Insects, Plants Disappear, Eroding Food Security
By Sunny Lewis
SYDNEY, Australia, February 28, 2019 (Maximpact.com News) – Nearly half the world’s insect species are rapidly vanishing and more than a third are threatened with extinction, finds the first global scientific review of insect survival.
The rate of insect extinction is eight times that of mammals, birds and reptiles, the researchers found. They calculate that the total mass of insects is falling by 2.5 percent a year, indicating a quick die out.
Published in the current issue of the “Journal of Biological Conservation,” the article, “Worldwide decline of the entomofauna: A review of its drivers,” is a comprehensive survey of 73 historical reports of insect declines from across the globe.
“Our work reveals dramatic rates of decline that may lead to the extinction of 40 percent of the world’s insect species over the next few decades,” write the two researchers.
Scientist Francisco Sánchez-Bayo is from the University of Sydney’s School of Life and Environmental Sciences at the Sydney Institute of Agriculture; and Kris A.G. Wyckhuys is from the University of Queensland, Brisbane; Chrysalis, Hanoi, Vietnam; and the Institute of Plant Protection, China Academy of Agricultural Sciences in Beijing.
Sánchez-Bayo and Wyckhuys discovered that in land-based ecosystems the insects in greatest decline are: Lepidoptera, moths and butterflies; Hymenoptera, wasps, bees, and ants; and Coleoptera, dung beetles.
Bees are drastically declining, with only half of the bumblebee species found in the U.S. state of Oklahoma in 1949 present in 2013. The number of honeybee colonies in the United States was six million in 1947, but today just 2.5 million survive.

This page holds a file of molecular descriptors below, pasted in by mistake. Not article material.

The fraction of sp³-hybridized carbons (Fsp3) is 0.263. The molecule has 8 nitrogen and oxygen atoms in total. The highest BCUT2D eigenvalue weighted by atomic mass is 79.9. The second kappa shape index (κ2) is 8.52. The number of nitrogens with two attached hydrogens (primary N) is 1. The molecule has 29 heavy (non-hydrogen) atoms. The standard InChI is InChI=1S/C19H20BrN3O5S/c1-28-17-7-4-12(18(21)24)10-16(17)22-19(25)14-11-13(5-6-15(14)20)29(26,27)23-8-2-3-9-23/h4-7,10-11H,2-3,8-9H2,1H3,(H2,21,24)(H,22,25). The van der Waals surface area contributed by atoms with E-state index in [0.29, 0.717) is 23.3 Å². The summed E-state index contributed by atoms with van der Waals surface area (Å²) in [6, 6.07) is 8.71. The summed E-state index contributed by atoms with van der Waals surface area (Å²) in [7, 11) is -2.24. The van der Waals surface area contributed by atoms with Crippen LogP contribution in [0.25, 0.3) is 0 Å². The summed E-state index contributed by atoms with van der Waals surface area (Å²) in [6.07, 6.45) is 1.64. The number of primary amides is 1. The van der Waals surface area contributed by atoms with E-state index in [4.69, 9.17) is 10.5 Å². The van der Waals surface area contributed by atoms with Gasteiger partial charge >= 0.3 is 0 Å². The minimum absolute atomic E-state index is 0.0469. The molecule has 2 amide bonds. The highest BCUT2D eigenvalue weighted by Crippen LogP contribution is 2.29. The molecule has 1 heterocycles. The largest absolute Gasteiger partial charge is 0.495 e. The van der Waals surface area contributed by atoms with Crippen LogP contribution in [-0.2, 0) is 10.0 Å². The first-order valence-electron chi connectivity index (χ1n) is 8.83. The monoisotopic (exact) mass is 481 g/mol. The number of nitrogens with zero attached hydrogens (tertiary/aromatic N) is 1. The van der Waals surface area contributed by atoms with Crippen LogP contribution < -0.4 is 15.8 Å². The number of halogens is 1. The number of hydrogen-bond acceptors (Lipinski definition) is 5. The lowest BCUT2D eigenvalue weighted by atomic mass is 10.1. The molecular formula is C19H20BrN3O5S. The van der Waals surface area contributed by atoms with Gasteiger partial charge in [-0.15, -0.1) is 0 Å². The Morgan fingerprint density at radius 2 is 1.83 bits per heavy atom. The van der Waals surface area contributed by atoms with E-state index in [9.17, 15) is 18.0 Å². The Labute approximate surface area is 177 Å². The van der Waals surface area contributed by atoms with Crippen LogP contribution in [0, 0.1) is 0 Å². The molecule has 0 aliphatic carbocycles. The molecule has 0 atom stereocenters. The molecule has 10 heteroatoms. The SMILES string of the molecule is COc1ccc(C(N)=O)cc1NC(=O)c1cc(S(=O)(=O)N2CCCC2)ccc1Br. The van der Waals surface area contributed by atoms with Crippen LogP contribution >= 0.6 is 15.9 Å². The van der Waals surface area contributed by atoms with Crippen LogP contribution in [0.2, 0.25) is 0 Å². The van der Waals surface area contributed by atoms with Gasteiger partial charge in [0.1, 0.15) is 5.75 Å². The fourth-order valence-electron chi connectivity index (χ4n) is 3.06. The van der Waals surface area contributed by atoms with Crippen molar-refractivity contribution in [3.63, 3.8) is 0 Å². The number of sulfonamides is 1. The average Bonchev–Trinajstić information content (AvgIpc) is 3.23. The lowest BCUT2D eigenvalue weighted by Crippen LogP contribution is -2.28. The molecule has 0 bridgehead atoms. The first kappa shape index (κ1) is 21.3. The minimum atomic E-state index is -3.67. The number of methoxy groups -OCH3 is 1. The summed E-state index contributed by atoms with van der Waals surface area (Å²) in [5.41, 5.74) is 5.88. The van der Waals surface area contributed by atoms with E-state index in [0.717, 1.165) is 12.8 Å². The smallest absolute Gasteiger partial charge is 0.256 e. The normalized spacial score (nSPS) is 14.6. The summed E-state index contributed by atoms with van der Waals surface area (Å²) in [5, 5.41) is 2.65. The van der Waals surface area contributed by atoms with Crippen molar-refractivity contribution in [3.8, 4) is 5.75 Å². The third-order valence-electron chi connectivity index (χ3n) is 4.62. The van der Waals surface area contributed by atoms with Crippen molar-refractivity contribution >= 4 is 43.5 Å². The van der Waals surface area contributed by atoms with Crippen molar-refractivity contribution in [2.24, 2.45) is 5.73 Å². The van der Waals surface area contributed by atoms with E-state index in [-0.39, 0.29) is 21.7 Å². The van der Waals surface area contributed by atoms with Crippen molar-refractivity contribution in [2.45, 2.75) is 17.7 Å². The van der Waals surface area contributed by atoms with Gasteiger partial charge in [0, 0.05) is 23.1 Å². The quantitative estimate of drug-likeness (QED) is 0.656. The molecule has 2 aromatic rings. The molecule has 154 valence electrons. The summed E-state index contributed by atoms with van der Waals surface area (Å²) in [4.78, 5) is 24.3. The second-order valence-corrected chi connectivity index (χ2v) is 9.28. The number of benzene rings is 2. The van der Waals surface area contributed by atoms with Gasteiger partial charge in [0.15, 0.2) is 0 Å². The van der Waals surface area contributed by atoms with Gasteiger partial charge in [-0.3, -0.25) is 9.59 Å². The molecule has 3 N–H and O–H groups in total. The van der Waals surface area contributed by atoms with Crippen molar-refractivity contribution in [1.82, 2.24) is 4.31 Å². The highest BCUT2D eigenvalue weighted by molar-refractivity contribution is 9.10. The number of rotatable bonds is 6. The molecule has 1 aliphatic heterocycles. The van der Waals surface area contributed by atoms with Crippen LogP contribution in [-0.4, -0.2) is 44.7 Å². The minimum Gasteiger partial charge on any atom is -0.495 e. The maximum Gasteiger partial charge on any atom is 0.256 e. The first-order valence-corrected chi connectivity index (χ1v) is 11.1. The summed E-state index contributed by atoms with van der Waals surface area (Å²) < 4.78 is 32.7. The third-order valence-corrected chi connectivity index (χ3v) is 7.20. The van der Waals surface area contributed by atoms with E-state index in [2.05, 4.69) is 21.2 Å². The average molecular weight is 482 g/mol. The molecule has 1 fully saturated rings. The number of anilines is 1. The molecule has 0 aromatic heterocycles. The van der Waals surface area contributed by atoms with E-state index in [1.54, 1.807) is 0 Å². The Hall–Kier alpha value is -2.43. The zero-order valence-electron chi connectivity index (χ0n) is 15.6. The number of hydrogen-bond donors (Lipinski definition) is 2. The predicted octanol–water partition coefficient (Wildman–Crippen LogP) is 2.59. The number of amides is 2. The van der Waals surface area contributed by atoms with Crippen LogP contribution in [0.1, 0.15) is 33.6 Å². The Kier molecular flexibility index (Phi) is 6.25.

“There are always some species that take advantage of vacuum left by the extinction of other species,” says Sanchez-Bayo. In the U.S., the common eastern bumblebee is increasing due to its tolerance of pesticides.”
Among the aquatic insects, four major groups: Odonata, carniverous dragonflies and the damselflies; Plecoptera, stoneflies; Trichoptera, caddisflies – with aquatic larvae and terrestrial adults; and Ephemeroptera, mayflies, have already lost many species.
The main drivers of insect species declines appear to be, in order of importance:
- habitat loss and conversion to intensive agriculture and urbanization
- pollution, mainly that by synthetic pesticides and fertilizers
- biological factors, including pathogens and introduced species
- climate change
Climate change is important in tropical regions, but only affects a minority of species in colder climates and the mountains of temperate zones, the researchers say.
“In 2017, a 27-year long population monitoring study revealed a shocking 76 percent decline in flying insect biomass at several of Germany’s protected areas,” write the authors. “This represents an average 2.8 percent loss in insect biomass per year in habitats subject to rather low levels of human disturbance …” The study shows a steady declining trend over nearly three decades.
A 36-year-long study of Puerto Rico’s rainforests published in 2018 found biomass losses between 98 percent and 78 percent for ground-foraging and canopy-dwelling arthropods, with annual losses between 2.7 percent and 2.2 percent.”
There were parallel declines in insect-eating birds, frogs and lizards in the same areas of Puerto Rico as a result of insect food shortages.
“In rural landscapes across the globe, the steady removal of natural habitat elements (e.g. hedgerows), elimination of natural drainage systems and other landscape features together with the recurrent use of chemical fertilizers and pesticides negatively affect overall biodiversity,” write the scientists.